I should have declared an interest at the beginning: I am a member of the Select Committee on Health. In the excellent speeches so far, we have heard that there are not enough staff in certain areas, while there are too many people applying for jobs in others. We have investigated this matter in the Health Committee and taken evidence, and we have heard that the Government recognise that there are not enough people available, that the staffing levels are wrong, and that there are dentist shortages. The fact that many dentists have left the NHS to go private has reduced the number of staff doing NHS dentistry. The Government ought to know, so that they can deal with the problem, how many whole-time equivalent NHS dentists there are. Unfortunately, I understand that they do not collate that figure. This wonderful national service is planning the provision of NHS dentistry, but it does not know how many dentists it has. It knows how many it has trained, but if it does not know how many it has got or how many it needs, it may end up providing too little training, or too much.

7 Feb 2008 : Column 1169

Ann Keen: I thank the hon. Gentleman for giving way; he said that he would not mind if I asked him to do so. I believe that I can now inform him that the total head count numbers are healthy. In March 2007, there were 21,041 dentists on NHS lists, an increase of more than 4,000 since 1997.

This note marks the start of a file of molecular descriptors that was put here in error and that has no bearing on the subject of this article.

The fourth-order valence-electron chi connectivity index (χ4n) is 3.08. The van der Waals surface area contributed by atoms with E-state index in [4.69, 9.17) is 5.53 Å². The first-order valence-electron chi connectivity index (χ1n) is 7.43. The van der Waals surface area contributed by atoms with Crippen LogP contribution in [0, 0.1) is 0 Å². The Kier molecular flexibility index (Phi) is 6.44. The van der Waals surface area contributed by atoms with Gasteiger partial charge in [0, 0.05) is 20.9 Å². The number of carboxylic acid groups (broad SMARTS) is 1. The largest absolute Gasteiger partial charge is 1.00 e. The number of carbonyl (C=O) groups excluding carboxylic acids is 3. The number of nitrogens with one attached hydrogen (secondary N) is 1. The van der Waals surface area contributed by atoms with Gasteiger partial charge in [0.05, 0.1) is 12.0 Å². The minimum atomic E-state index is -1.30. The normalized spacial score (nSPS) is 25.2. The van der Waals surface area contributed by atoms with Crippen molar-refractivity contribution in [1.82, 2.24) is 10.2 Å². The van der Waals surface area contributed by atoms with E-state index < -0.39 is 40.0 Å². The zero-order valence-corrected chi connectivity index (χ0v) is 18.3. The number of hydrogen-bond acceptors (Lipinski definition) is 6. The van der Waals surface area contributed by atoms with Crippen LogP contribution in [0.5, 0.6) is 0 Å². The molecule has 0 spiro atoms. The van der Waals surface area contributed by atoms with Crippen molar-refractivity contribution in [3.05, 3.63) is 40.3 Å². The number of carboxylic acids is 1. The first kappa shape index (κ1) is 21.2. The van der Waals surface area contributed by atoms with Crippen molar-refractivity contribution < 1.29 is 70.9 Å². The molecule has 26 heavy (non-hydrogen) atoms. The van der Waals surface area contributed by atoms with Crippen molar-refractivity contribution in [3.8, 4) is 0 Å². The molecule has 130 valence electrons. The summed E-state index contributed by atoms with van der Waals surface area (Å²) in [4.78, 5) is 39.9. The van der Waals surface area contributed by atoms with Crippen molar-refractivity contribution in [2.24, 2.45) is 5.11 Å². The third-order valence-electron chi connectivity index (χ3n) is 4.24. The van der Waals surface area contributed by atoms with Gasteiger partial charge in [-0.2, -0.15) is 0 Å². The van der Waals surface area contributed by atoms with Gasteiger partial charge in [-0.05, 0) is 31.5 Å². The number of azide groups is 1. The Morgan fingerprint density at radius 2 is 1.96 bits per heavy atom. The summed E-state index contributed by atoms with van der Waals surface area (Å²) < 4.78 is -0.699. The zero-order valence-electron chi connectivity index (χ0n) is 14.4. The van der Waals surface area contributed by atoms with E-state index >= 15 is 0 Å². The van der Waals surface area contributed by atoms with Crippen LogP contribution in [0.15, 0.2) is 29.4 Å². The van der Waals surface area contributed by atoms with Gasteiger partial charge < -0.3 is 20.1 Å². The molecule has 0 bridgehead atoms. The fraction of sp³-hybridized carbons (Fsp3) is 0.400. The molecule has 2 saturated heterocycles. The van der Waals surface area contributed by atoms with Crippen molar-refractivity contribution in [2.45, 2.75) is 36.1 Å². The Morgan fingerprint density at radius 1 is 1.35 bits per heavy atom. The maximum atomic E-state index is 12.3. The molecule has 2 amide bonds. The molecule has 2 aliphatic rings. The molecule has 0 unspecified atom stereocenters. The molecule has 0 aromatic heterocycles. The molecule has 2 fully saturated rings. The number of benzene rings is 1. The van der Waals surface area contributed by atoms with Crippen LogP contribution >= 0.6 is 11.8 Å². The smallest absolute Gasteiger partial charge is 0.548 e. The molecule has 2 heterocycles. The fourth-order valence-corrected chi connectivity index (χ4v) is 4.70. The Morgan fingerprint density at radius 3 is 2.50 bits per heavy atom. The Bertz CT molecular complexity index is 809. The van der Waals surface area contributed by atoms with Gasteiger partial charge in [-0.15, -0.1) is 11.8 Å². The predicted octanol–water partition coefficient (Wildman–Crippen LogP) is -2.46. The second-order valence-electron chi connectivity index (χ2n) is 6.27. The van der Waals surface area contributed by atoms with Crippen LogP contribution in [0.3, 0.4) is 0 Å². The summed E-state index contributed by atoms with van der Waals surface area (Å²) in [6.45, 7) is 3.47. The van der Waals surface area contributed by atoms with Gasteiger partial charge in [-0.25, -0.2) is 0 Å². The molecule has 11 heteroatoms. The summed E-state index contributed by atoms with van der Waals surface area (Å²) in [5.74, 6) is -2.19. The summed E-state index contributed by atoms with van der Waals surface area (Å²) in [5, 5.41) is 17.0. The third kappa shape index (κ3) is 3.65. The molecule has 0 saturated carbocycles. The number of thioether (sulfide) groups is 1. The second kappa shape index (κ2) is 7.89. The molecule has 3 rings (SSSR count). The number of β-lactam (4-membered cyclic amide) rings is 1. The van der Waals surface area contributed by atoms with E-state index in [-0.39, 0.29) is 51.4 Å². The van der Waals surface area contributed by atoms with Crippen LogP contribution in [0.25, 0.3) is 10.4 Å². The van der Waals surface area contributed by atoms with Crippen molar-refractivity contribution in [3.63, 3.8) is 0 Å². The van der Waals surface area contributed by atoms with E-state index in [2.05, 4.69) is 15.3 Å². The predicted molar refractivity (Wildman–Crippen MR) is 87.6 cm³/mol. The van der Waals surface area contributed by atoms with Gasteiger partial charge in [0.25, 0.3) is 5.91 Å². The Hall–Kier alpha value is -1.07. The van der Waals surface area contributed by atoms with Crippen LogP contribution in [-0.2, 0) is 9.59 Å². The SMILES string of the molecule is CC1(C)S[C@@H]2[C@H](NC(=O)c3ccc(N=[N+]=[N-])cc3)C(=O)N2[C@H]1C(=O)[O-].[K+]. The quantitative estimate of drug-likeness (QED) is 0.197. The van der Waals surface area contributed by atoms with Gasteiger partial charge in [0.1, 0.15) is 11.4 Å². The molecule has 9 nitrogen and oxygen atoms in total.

Mr. Bone: I am grateful for the Minister’s intervention because she makes my point. The Government know how many dentists there are, but they do not know how many whole-time equivalent dentists there are. They do not know how many of those dentists are working for only a fraction of the time. They may be counting my dentist, who requires me to go private because he has come out of the service. He treats children on the NHS, so he would be counted as an NHS dentist, but he is not what we would call an NHS dentist. I do not want to be awkward about this, but the Government really need to look at the issue. I know that they want to improve the situation, but they need to know the figures.

Mr. Baron: My hon. Friend touches on an important issue. All too often, the Government talk about head-count numbers but not full-time equivalents. In response to a point raised earlier by my hon. Friend the Member for Macclesfield (Sir Nicholas Winterton) about midwives, the Government have suggested that there has been a massive increase in the head-count numbers, but if one looks at the number of full-time equivalent midwives, one finds that the situation has hardly changed at all. That would account for a lot of the shortages.